Follow the Science to School: Evidence-Based Practices for Elementary Education (Paperback)
"Follow the science."
The message seems straightforward: Identify best practice according to the evidence, and then do it.
But it's not quite that simple in the real world.
It's also clear that "the science" is constantly contested, both by scientists and the larger public. That's the essence of science: no one gets the exclusive right to claim what the evidence says, much less a permanent right to do so.
Yet for all its limitations and complexities, "following the science" is one of the primary ways that we humans have made progress over the centuries. It has allowed us to solve problems at a global scale like modern farming that feeds billions, why infant mortality has plummeted, and life spans have expanded in ways that our ancestors could have never imagined.
So, the editors identify what the science tells us about evidence-based practices in elementary schools and, based on the experiences of highly effective elementary schools, describe what this looks like in the real world of classrooms.
Following the science into its application in this way--and sharing how it works on the ground--provides workable answers to key questions rather than challenging every teacher, school, or district, to figure out those answers on their own.
About the Author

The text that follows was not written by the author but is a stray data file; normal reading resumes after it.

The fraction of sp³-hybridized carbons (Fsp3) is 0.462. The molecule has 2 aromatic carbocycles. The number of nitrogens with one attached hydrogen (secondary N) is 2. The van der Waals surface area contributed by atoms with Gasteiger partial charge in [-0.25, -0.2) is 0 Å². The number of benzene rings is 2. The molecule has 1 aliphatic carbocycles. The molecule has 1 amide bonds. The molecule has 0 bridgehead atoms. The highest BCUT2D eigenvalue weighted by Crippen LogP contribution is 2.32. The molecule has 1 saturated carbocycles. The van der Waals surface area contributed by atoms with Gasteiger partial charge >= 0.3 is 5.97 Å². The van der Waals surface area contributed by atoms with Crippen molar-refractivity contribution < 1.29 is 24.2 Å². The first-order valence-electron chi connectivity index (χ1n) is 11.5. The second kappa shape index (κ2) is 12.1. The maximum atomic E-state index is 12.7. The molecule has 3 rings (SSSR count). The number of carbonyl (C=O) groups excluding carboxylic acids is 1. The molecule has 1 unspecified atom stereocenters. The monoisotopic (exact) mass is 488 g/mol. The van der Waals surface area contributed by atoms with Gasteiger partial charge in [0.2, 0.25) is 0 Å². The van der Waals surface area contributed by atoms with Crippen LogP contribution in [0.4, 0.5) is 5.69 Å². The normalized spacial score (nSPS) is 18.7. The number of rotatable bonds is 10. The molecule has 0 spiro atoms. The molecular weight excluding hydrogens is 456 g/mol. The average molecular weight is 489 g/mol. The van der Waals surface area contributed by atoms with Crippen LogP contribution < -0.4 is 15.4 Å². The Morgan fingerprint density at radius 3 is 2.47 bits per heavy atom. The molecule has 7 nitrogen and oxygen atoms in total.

Michael J. Petrilli is president of the Thomas B. Fordham Institute, research fellow at Stanford University's Hoover Institution, executive editor of Education Next, and a Distinguished Senior Fellow for Education Commission of the States. An award-winning writer, he is the author of The Diverse Schools Dilemma, editor of Education for Upward Mobility, and co-editor of How to Educate an American. Petrilli has published opinion pieces in the New York Times, Washington Post, Wall Street Journal, Bloomberg, and Slate, and appears frequently on television and radio. Petrilli helped to create the US Department of Education's Office of Innovation and Improvement and the Policy Innovators in Education Network. He serves on the advisory boards of the Association of American Educators, MDRC, and the National Association of Charter School Authorizers. He lives with his family in Bethesda, Maryland. Kathleen Carroll is longtime education journalist and manuscript editor at Education Next. Her longform, data-driven reporting has won top prizes from the Education Writers Association, Annie E. Casey Foundation, and Investigative Reporters and Editors, among others. She has more than two decades of experience in strategic storytelling and analysis, including as publications editor at TNTP. She frequently partners with leading foundations, researchers, and practitioners to explain the ideas and innovations that advance opportunity for students across the economic spectrum. kathcarroll.com Barbara Davidson is a former classroom teacher of learning-disabled students who has worked for the past 35 years to advance three levers for producing K-12 academic improvements: the role that high-quality curriculum plays in supporting teacher excellence, the importance of building students' background knowledge of the world as a strategy for reading success, and the octane that specific evidence-based instructional practices can provide for learning. Barbara runs StandardsWork (www.standardswork.org), a national nonprofit that promotes research on the "curriculum effect" and elevates both educator and family voices in support of a curriculum renaissance. She also serves as Executive Director of the Knowledge Matters Campaign (www.knowledgematterscampaign.org) which, among other things, sponsors the Knowledge Matters School Tour designed to "find the good and praise" districts that are utilizing these three levers to change outcomes for students.